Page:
New Zealand Cruise

A lake in New Zealand with mountains in the background and purple flowers in the front

Explore New Zealand with a cruise.


New Zealand’s isolation in the South Seas as the last major land mass before the continent of Antarctica makes it an extremely intriguing destination. The two islands that make up New Zealand are surprisingly different. The North Island’s sophisticated cities of Auckland and capital Wellington are a must while the South Island is awash with spectacular mountains, lakes and glaciers. It’s just like an Alaska of the South Seas. Once you have braved the long transpacific flight, chances are you’ll set sail from Australia. Sydney and Melbourne are the main hubs for Australia and New Zealand cruises, but there are countless options rather than just round trip sailings across the Tasman Sea. South Pacific cruises calling at destinations such as New Caledonia, Vanuatu or Fiji include one or more calls in New Zealand. That’s the beauty of cruising down under. Very few short cruises can offer up such contrasts as pristine subtropical beaches and snow-capped mountains and glaciers like a New Zealand cruise vacation.

A majority of cruise itineraries out of Australia will call at New Zealand ports and such is the popularity of cruising in this corner of the world, virtually every cruising style is catered to. Mainstream family-friendly cruise lines like P&O Australia are a good bet with very affordable fares and abundant itinerary options.  Luxury New Zealand cruises from Crystal Cruises, Silversea and more are offered during the short summer peak season, while more adventurous Australia and New Zealand expedition cruises unlock the spectacular mountains and glaciers of South Island, especially through land tours. 

The New Zealand cruise season begins in October through April. This is the southern hemisphere summer season with the peak cruising months from December to February. Having browsed through travel guides showcasing New Zealand’s lush green landscapes, it will come as no surprise to learn the country receives ample rainfall. It can rain at any time of year, and temperatures can vary widely between the subtropical North Island and the much cooler South Island.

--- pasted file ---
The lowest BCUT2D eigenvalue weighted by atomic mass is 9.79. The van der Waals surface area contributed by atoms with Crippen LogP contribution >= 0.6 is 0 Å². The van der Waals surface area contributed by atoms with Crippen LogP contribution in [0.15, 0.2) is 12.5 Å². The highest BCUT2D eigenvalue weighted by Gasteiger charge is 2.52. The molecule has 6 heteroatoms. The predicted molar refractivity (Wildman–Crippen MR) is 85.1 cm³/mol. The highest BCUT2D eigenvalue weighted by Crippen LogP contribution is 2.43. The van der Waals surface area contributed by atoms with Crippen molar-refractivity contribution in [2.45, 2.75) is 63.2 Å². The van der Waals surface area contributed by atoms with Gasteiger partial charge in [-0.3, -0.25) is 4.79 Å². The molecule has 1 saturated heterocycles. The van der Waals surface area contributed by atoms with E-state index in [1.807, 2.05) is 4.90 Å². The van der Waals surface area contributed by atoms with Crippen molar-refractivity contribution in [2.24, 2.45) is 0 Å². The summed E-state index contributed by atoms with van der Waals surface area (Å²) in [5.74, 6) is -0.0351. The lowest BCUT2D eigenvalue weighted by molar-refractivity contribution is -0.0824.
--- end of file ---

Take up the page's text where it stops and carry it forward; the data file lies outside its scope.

The peak summer period is also the main vacation season in Australia and New Zealand, so the main tourist areas and natural attractions are fairly busy. It is also a time when fares for cruises to Australia and New Zealand are at their highest. Although departures are limited and the weather more changeable, cruising New Zealand waters in September, late April or May is much cheaper and the tourist crowds are thinner. New Zealand cruise itineraries are predominantly round trips from Eastern Australian ports such as Sydney or Melbourne, although Auckland is popular stop on world cruises as well as longer South Pacific cruises. There are also occasional cruises to New Zealand from the US as part of repositioning at the start of the Australia cruise season or as part of a world cruise.

Cosmopolitan ports cities, ancient Maori rituals and some of the southern hemisphere’s most epic landscapes make New Zealand a sublime cruise destination. Add to this old British heritage dating back a couple of centuries, and you have a compelling melting pot of experiences.  


A short ride from Tauranga port, this is an absolute must for all Lord of the Rings and Hobbit fanatics. The lush emerald green scenery and cute hobbit homes were immortalized in the movies and look even more eye-catching up close. It covers all the iconic spots – Bag End, the hobbit holes and a cold beer at the Green Dragon Inn. Tours are led by charismatic guides who will regale all with colorful insider stories.

Fjordland cruising

A spectacular national park formed by massive glacial flows millennia ago, Fjordland is a truly epic landscape. There are mile-high mountain peaks, cascading waterfalls and rainforests, which are home to abundant wildlife. It’s a sublime cruise-by experience where ships can get up close, and the smaller the vessel the more  adventurous it becomes with hidden inlets to discover offering one-of-a-kind wildlife experiences.

Maori culture

Rotorua is New Zealand’s Maori heartland and the best place for a day of cultural immersion. From extravagant cultural performances, music, the spiritual art of tattoos and the warrior lifestyle, it is an inspiring and entertaining journey into the ancient traditions which still resonate in daily life today. The Rotorua region is filled with authentic Maori villages nestled amid the spectacular scenery of natural hot springs and volcanic mud pools.